Minute 4: The race that tried to heal a New York neighborhood

Outside Magazine offers a hopeful perspective about the power of running events to bring together diverse groups, police officers and local kids. In “The Race That Tried to Heal a New York Neighborhood,” we learn how Coogan’s, a bar at 169th and Broadway, helped to diffuse riots in 1992 after an immigrant from the Dominican Republic was killed by a police officer. Because it was located next to the iconic Armory, one of the top indoor track venues in the world, Coogan’s eventually billed itself as “The World’s #1 Running Restaurant.” Of course Bostonians would argue that the legendary Eliot Lounge was the premiere watering hole for runners in America. Bill Rodgers made the place famous after his first Boston Marathon win in 1975 when a reporter asked him how he planned to celebrate. “I’m going to the Eliot to have a Blue Whale,” Rodgers replied.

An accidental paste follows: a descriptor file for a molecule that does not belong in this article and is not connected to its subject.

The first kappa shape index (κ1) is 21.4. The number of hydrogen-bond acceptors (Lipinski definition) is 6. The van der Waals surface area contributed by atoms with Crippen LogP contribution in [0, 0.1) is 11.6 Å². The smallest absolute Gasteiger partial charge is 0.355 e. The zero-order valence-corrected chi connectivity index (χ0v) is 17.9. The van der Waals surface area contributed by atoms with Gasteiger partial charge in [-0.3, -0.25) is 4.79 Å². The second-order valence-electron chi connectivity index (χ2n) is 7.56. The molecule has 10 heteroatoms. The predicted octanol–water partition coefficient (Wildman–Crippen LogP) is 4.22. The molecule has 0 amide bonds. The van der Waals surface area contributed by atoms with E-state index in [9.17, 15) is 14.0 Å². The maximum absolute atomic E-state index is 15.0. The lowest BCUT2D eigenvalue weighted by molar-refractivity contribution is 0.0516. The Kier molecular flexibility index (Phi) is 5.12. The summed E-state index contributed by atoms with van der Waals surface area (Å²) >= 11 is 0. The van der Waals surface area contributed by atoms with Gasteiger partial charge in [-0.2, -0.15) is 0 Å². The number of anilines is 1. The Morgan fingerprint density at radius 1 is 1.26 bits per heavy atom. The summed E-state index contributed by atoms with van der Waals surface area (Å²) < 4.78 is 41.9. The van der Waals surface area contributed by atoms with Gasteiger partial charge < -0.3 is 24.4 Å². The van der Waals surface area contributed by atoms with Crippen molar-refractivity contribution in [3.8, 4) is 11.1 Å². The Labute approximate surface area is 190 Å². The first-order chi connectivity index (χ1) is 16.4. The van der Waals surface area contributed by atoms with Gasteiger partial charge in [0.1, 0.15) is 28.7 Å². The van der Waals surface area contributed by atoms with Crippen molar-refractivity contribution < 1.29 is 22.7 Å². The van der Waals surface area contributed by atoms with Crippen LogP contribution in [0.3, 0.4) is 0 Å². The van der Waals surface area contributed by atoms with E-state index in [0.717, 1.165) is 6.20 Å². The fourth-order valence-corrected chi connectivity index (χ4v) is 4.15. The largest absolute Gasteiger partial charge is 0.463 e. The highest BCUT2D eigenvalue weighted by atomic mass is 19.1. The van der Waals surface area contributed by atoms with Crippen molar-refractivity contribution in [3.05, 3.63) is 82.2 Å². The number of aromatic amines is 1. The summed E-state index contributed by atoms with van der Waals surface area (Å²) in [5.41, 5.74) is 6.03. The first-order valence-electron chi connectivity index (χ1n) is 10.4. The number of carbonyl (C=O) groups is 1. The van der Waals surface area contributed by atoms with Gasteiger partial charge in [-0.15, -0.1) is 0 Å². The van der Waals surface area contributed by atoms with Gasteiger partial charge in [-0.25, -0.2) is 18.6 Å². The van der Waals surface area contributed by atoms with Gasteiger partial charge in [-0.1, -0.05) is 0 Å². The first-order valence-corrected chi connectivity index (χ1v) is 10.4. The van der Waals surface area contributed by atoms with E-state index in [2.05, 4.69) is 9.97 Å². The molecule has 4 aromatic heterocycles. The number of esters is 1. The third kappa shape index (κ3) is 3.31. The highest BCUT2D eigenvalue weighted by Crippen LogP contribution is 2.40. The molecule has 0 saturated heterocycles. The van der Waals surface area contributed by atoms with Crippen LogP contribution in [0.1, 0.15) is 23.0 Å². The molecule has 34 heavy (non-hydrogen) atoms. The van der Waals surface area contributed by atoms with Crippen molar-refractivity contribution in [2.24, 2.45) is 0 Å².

Minute 5: Quick Intervals

  • With the TCS New York City Marathon cancelled this year, they just opened registration for their virtual events, partnering with Strava for tracking. Options range from free to a paid version that guarantees a future marathon bib. 

  • Triathlete magazine just published “From Memory to Motor Skills, Running Improves Brain Function.” Citing several recent studies, the piece describes how endurance sports can dramatically improve memory, linguistic skills and executive function. Most athletes understand that feel-good endorphins are released during cardio exercise, but many are not aware of BDNF and Irisin, that are generated by muscle activity and provide “food for the brain.”